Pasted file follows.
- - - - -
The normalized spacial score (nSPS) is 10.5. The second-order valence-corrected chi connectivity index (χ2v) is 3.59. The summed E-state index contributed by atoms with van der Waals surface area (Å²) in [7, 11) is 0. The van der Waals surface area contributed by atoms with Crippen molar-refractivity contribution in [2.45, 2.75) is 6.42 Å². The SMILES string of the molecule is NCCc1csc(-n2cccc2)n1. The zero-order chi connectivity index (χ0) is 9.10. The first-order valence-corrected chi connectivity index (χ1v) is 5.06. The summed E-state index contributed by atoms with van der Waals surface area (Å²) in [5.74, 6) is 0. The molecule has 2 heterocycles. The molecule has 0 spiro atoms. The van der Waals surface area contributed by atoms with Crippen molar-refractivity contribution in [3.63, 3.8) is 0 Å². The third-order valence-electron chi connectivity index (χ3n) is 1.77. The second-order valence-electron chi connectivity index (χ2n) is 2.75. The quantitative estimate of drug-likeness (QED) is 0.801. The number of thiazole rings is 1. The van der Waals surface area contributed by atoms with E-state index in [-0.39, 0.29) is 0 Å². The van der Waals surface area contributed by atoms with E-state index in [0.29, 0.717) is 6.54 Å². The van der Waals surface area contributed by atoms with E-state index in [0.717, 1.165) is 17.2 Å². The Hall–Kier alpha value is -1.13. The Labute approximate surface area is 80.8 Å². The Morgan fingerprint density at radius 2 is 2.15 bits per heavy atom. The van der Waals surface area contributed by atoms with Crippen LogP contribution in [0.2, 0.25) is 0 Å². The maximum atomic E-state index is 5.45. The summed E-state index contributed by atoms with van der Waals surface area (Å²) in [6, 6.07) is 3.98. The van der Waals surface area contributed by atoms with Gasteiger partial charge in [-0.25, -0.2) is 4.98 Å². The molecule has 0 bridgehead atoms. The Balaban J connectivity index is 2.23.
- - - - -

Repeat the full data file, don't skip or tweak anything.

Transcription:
The normalized spacial score (nSPS) is 10.5. The second-order valence-corrected chi connectivity index (χ2v) is 3.59. The summed E-state index contributed by atoms with van der Waals surface area (Å²) in [7, 11) is 0. The van der Waals surface area contributed by atoms with Crippen molar-refractivity contribution in [2.45, 2.75) is 6.42 Å². The SMILES string of the molecule is NCCc1csc(-n2cccc2)n1. The zero-order chi connectivity index (χ0) is 9.10. The first-order valence-corrected chi connectivity index (χ1v) is 5.06. The summed E-state index contributed by atoms with van der Waals surface area (Å²) in [5.74, 6) is 0. The molecule has 2 heterocycles. The molecule has 0 spiro atoms. The van der Waals surface area contributed by atoms with Crippen molar-refractivity contribution in [3.63, 3.8) is 0 Å². The third-order valence-electron chi connectivity index (χ3n) is 1.77. The second-order valence-electron chi connectivity index (χ2n) is 2.75. The quantitative estimate of drug-likeness (QED) is 0.801. The number of thiazole rings is 1. The van der Waals surface area contributed by atoms with E-state index in [-0.39, 0.29) is 0 Å². The van der Waals surface area contributed by atoms with E-state index in [0.29, 0.717) is 6.54 Å². The van der Waals surface area contributed by atoms with E-state index in [0.717, 1.165) is 17.2 Å². The Hall–Kier alpha value is -1.13. The Labute approximate surface area is 80.8 Å². The Morgan fingerprint density at radius 2 is 2.15 bits per heavy atom. The van der Waals surface area contributed by atoms with Crippen LogP contribution in [0.2, 0.25) is 0 Å². The maximum atomic E-state index is 5.45. The summed E-state index contributed by atoms with van der Waals surface area (Å²) in [6, 6.07) is 3.98. The van der Waals surface area contributed by atoms with Gasteiger partial charge in [-0.25, -0.2) is 4.98 Å². The molecule has 0 bridgehead atoms. The Balaban J connectivity index is 2.23.